Black Mirror’s not talking about Copiosis

This post originally ran September 19, 2017.

Black Mirror is doing a disservice to the future. Season 3, Episode 1, entitled “Nose Dive” has many thinking something like Copiosis is a bad idea. 

Nevermind people are using a goofy piece of entertainment as a harbinger of the future…

In this post, I’ll share a little background on the show for those who haven’t seen it. I’ll also explain what happens in “Nose Dive”. After that, I’ll set the record straight why Black Mirror is not talking about Copiosis.

TLDR: Copiosis Reputation Accounts are nothing like what’s featured in “Nose Dive”. And black mirror is fictional satire.

What is Black Mirror?

In case you’re like me and you’ve never watched or even heard of it until now, “Black Mirror” is a British science fiction series. It features dark and satirical themes examining modern society, particularly with regard to the darker potential consequences of new technologies. If you’re old enough to remember The Twilight Zone, it’s a lot like that.

In the episode “Nose Dive”, we visit a world wherein you can rate other people using a 1-5 star rating for every interaction you have with them. And vice versa. How people rate you in this world has a significant effect on your entire life. This is portrayed in absurd ways.

black-mirror

“Nose Dive” follows a young woman overly obsessed with her ratings. Through a series of unfortunate and downward spiraling encounters with others, she ends up with a destroyed life, a “0” rating and in jail. You can read the entire plot summary here.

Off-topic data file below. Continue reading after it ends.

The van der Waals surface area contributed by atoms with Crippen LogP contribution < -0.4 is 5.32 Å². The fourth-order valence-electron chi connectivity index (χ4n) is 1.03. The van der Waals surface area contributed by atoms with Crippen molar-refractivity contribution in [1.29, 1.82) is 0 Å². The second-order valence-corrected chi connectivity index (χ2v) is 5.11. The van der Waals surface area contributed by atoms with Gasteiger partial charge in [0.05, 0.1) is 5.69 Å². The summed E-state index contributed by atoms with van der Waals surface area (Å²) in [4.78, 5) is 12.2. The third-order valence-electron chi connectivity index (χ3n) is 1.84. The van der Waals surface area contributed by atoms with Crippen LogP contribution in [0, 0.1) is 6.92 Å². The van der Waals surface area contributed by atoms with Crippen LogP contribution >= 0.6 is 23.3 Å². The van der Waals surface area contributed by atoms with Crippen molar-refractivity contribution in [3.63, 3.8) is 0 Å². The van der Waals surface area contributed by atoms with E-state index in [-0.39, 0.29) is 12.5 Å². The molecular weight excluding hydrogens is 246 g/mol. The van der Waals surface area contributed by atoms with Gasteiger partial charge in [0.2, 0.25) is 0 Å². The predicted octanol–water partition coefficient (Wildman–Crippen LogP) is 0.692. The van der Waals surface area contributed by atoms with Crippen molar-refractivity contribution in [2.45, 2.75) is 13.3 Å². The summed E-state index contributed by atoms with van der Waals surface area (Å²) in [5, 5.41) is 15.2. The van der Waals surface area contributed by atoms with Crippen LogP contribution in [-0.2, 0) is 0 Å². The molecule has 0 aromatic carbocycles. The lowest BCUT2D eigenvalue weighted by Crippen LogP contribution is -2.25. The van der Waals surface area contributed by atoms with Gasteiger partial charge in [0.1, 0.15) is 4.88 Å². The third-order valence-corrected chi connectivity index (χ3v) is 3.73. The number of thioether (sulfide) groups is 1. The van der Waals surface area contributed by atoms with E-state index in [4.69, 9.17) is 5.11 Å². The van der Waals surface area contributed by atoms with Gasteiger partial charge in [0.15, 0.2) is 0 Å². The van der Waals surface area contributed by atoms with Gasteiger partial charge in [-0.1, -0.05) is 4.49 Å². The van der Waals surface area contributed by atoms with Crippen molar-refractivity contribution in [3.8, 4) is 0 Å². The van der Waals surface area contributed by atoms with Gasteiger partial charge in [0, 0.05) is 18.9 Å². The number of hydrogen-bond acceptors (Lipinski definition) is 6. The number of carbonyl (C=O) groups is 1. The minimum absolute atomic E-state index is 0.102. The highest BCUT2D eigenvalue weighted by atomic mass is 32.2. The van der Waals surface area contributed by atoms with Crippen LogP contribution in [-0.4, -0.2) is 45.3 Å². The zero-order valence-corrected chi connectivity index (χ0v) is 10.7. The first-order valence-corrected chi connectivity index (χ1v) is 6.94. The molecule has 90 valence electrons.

Give me sanity please

If you do read the more detailed plot summary linked above, or if you’ve watched the episode, you can tell the writers were riffing off what could happen with über or lyft-type rating systems. You’ll also notice the ratings are simply that: star ratings. There’s no explanation, or justification supporting the ratings.

There’s no one checking to see if the ratings are even accurate or truthful. People simply willy-nilly give people ratings, often in vengeful ways, leading to chaos. Can this happen in Copiosis with our Reputation Accounts?

Of course not.

What are Copiosis Reputation Accounts?

Reputation accounts are living testimonies of one’s reputation as a benefit-producer…or the opposite of that. All Citizens in Copiosis have a Reputation Account.

The Reputation Account is an encrypted record of an individual’s activity and accomplishments. Only the Account Owner has access to this information. But the Account Owner may, at her discretion, allow access to portions of her Reputation Account to others.

Reputation Accounts include:

  • Work history and skills
  • Quality of performance
  • Education level
  • Luxuries ownership registration
  • Special accomplishments, rewards and recognition
  • Family and medical history

Reputation accounts also include Declarations. Declarations are statements filed by other individuals about the Reputation Account Owner, much like eCommerce review sites like Amazon or eBay allow customers to rate products.

Whether positive or negative, all declarations are verified by the Copiosis Organization for accuracy. Citizen Juries may be involved in this process. Once verified, declarations become a permanent part of an individual’s Reputation Account.